Jail official fired for anti-Muslim comments says he’s the victim of discrimination

By: - June 28, 2022 3:09 pm

Dean Naylor, fired from his job as Muscatine County jail administrator for anti-Muslim and anti-gay writings, is suing the county. (Screen shot from Nayor video posted on Youtube)

A former Muscatine County jail administrator who was fired over his anti-Muslim and anti-gay writings is now suing the county, alleging he is the victim of discrimination.

The federal lawsuit filed by former jail administrator Dean Naylor alleges that when Muscatine County fired him two years ago for his published comments pertaining to gays and Muslims, it violated his First Amendment rights related to religious expression, free speech and – in light of his use of social media to voice his beliefs – freedom of the press. He is suing the county for employment discrimination and the deprivation of his civil rights.

The county has yet to file a response to the lawsuit. An assistant to Muscatine County Attorney James Barry said Tuesday that Barry had no comment on the matter.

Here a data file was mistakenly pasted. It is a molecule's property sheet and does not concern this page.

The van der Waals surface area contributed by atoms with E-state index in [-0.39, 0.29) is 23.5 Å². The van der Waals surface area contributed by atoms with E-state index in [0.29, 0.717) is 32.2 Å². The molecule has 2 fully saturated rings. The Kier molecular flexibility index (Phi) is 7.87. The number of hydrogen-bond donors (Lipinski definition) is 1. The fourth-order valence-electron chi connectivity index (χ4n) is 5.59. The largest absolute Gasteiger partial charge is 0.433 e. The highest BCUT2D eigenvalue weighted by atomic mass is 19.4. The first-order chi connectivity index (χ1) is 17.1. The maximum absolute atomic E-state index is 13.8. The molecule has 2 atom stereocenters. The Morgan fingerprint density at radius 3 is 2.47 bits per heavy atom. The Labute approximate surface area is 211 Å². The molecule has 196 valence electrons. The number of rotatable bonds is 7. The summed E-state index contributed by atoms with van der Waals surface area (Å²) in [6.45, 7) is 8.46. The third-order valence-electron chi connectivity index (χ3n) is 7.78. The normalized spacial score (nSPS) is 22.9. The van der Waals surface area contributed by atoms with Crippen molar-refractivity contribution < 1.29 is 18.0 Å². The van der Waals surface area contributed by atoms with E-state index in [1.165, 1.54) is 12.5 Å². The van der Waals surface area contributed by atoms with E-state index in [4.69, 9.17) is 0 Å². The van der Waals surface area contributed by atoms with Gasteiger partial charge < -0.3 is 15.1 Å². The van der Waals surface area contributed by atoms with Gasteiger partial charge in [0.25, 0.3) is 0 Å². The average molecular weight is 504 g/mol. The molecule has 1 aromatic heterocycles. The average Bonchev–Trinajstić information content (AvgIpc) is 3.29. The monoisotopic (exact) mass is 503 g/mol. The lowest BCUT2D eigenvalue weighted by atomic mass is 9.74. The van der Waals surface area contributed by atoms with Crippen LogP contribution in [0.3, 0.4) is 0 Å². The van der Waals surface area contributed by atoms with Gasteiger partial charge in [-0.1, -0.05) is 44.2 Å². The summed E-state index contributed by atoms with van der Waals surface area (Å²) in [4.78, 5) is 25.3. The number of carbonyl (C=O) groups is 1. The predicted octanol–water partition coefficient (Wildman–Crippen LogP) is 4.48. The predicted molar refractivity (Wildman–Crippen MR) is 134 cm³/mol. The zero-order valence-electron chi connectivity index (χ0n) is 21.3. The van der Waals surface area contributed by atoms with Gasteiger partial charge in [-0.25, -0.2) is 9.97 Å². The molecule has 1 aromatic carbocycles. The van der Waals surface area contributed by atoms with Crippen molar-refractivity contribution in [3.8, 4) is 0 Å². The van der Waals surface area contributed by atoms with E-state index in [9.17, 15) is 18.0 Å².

In April 2020, the Iowa Capital Dispatch reported that Naylor, then the Muscatine County jail administrator and a captain with the sheriff’s department, had published online a lengthy treatise in which he called Muslims “pawns of the devil.” The story noted that Naylor had also created and posted seven related YouTube videos.

In his written treatise, Naylor described “the gay lifestyle” as an abomination and denounced court rulings that led to the removal of the Ten Commandments from courthouses and government buildings. He also predicted a global conflict that would pit Muslims, led by Satan, against Christians and result in the death of 2 billion people.

All of the content was produced five to six years prior to the publication of the Capital Dispatch story, but remained publicly accessible online.

At the time Naylor’s writings were reported, C.J. Ryan, then the county sheriff, said his only concern was “the actions of my employees, not their personal beliefs.”